Ichiro banner
A banner of baseball player Ichiro Suzuki

Since I assume these banners are thrown away after the campaign is over, I am going to try and ask some stores if I can have their no longer needed banners. I would assume some of these would sell quite well on auction.

Savings: $0.00
Potential Earnings: ???

So I started out with a budget of $45.60 and ended up spending $15.60 for a savings of $30.00. In addition, I saved $9.60 in the future by arranging not to have to go all the way back there. I picked up 18 cards that I can possible sell for between $1.80 and $10.00 plus a new idea for making some extra cash. While walking instead of driving took more time, overall I don’t think I spent a lot of extra time. This is mainly because I took the quick photos. When I arrived at the registration office where I first planned to have the photos taken, there was a line out the door of people waiting to get theirs taken also (boy, does that store have a cash cow business) which probably would have taken me an hour or so to get.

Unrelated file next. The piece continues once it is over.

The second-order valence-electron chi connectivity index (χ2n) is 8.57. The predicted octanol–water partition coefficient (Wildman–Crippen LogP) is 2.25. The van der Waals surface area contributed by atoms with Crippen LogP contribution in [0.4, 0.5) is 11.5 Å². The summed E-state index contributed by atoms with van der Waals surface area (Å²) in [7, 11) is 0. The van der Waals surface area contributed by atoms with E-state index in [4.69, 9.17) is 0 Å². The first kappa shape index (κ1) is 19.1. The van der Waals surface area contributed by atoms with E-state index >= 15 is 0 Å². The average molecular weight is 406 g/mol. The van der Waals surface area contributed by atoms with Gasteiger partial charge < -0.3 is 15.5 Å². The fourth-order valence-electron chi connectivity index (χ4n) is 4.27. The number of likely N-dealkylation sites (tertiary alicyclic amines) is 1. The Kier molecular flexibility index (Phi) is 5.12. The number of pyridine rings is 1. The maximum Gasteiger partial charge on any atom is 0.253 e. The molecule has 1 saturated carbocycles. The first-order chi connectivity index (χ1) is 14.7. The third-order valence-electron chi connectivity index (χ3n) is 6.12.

When it’s possible to save $30 in an afternoon like this, it’s easy to see why I believe saving money is the best investment that you can make. You would have had to leave $750 in a 4% earning bank account for an entire year for what I received instantly (and tax free to boot) for changing a few ways I could do things which needed to be done. I’ll let you know if I sell the cards in the future and if my banner idea comes to life…